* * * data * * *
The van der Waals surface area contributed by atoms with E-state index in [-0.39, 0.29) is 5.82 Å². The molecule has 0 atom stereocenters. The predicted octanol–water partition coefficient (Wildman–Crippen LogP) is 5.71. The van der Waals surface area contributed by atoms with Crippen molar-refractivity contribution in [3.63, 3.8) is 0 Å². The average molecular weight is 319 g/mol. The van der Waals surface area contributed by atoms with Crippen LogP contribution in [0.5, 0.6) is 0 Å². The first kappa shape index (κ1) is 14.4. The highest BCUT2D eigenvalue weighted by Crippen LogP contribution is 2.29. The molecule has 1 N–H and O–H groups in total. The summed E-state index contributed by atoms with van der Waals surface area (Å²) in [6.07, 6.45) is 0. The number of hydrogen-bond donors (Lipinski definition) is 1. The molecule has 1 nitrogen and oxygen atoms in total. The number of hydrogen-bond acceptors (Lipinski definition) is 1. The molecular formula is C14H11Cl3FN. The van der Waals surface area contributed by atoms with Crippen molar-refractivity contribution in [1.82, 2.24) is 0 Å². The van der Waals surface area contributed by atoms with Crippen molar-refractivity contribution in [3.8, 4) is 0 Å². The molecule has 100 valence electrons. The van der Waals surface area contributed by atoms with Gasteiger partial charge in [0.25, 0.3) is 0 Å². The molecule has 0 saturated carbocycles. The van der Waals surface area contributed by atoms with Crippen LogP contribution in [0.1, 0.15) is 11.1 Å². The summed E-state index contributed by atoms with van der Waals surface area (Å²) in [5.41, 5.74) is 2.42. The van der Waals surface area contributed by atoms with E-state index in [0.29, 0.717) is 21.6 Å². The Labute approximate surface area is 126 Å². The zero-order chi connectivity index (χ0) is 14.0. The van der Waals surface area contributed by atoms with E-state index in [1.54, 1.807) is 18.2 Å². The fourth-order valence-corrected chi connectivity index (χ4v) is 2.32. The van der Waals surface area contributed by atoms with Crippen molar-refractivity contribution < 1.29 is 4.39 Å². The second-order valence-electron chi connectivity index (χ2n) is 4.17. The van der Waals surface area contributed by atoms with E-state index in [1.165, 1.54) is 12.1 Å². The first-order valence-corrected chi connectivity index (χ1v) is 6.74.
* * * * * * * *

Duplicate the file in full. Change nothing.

The van der Waals surface area contributed by atoms with E-state index in [-0.39, 0.29) is 5.82 Å². The molecule has 0 atom stereocenters. The predicted octanol–water partition coefficient (Wildman–Crippen LogP) is 5.71. The van der Waals surface area contributed by atoms with Crippen molar-refractivity contribution in [3.63, 3.8) is 0 Å². The average molecular weight is 319 g/mol. The van der Waals surface area contributed by atoms with Crippen LogP contribution in [0.5, 0.6) is 0 Å². The first kappa shape index (κ1) is 14.4. The highest BCUT2D eigenvalue weighted by Crippen LogP contribution is 2.29. The molecule has 1 N–H and O–H groups in total. The summed E-state index contributed by atoms with van der Waals surface area (Å²) in [6.07, 6.45) is 0. The number of hydrogen-bond donors (Lipinski definition) is 1. The molecule has 1 nitrogen and oxygen atoms in total. The number of hydrogen-bond acceptors (Lipinski definition) is 1. The molecular formula is C14H11Cl3FN. The van der Waals surface area contributed by atoms with Crippen molar-refractivity contribution in [1.82, 2.24) is 0 Å². The van der Waals surface area contributed by atoms with Crippen molar-refractivity contribution in [3.8, 4) is 0 Å². The molecule has 100 valence electrons. The van der Waals surface area contributed by atoms with Gasteiger partial charge in [0.25, 0.3) is 0 Å². The molecule has 0 saturated carbocycles. The van der Waals surface area contributed by atoms with Crippen LogP contribution in [0.1, 0.15) is 11.1 Å². The summed E-state index contributed by atoms with van der Waals surface area (Å²) in [5.41, 5.74) is 2.42. The van der Waals surface area contributed by atoms with E-state index in [0.29, 0.717) is 21.6 Å². The Labute approximate surface area is 126 Å². The zero-order chi connectivity index (χ0) is 14.0. The van der Waals surface area contributed by atoms with E-state index in [1.54, 1.807) is 18.2 Å². The fourth-order valence-corrected chi connectivity index (χ4v) is 2.32. The van der Waals surface area contributed by atoms with Crippen molar-refractivity contribution < 1.29 is 4.39 Å². The second-order valence-electron chi connectivity index (χ2n) is 4.17. The van der Waals surface area contributed by atoms with E-state index in [1.165, 1.54) is 12.1 Å². The first-order valence-corrected chi connectivity index (χ1v) is 6.74.